SB 1227 — which was issued by California state Sen. Nancy Skinner, D-Berkeley, and which aims to increase affordable student housing — was passed by the California State Legislature on Tuesday, according to a press release.
According to SB 1227, developers building housing that is entirely for students will be able to qualify for a “density bonus,” provided that 20 percent of the units are used for lower-income students.
“SB 1227 will encourage the construction of more housing and more affordable housing for college students up and down the state,” Skinner said in a press release. “Students deserve to focus on learning instead of worrying about whether they have a place to live.”
The existing Density Bonus Law says housing developers may build up to 35 percent more units than local zoning laws permit, if the development project includes a sufficient amount of affordable units. SB 1227 will allow 100 percent student housing to also benefit from the density bonus.
“It’s a way of mandating that developers need to build affordable housing in theory,” said ASUC Housing Commission chair Helen Veazey. “So the problem with that in Berkeley is that a lot of the affordable units are not accessible to students.”
According to Matthew Lewis, a city Housing Advisory commissioner and the chair of the Student Housing Subcommittee, the more low-income units a developer includes in the project, the more density bonuses or other incentives the developer gets. Lewis said he believes this bill should be adjusted to make sure low-income housing is available to as many students as possible.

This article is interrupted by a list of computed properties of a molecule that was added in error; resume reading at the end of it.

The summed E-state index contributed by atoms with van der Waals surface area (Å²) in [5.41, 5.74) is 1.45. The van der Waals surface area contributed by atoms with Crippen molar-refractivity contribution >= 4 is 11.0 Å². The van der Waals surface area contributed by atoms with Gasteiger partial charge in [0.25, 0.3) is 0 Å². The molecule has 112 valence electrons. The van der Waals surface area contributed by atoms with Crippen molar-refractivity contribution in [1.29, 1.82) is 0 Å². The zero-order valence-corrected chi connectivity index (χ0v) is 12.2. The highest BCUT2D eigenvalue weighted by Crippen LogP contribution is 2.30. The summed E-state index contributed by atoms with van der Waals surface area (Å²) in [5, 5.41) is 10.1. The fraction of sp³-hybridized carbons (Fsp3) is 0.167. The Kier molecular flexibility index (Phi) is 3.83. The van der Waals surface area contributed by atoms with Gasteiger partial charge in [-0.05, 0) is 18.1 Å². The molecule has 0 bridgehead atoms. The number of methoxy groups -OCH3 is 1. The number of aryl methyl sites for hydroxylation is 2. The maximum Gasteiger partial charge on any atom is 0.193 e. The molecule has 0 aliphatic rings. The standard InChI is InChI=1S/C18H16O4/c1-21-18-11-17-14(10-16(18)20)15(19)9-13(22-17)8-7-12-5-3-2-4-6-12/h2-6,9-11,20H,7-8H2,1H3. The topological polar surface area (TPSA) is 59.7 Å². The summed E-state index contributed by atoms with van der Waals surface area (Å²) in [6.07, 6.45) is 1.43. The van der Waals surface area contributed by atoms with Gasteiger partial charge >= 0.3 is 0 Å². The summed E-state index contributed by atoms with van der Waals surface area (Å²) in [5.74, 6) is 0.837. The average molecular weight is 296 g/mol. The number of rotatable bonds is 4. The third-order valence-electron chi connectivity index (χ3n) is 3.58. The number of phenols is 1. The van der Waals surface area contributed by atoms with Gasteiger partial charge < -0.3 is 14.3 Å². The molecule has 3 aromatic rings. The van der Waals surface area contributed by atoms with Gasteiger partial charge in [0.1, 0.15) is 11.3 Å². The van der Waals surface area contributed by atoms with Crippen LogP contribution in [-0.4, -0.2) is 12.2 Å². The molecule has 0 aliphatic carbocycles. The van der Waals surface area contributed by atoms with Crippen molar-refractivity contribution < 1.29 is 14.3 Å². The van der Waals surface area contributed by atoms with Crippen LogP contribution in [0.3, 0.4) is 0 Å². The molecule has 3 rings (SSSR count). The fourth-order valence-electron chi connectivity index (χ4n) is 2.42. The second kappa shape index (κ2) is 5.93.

“I think this bill alone won’t completely solve it. We still need more affordable housing,” Lewis said. “The bill in Senate is an important step, but we also need public money to build nonprofit housing like student co-ops.”
Lewis said he thinks one issue that may arise with this bill is that the student cooperatives are not allowed to do partnerships with developers.
One of the questions Veazey asks is how these developments and universities are going to determine who has access to the affordable units, given the high demands for affordable student housing.
UCOP spokesperson Danielle Smith, however, said in an email that “communities throughout California face the challenge of ensuring sufficient affordable housing for residents, including college students, and we are appreciative of the legislature’s continued efforts to seek creative solutions for this ongoing issue.”
SB 1227 is currently headed to Gov. Jerry Brown for signature. If the bill is signed, Lewis predicts that there will be many effects, not limited to increased student housing, increased profits for developers and increased working partnerships between developers and California campuses for more student housing.
“With these changes, SB 1227 creates a path to constructing new housing for students enrolled in higher education facilities throughout California and ensures that affordable student units can be included in that housing,” the press release said.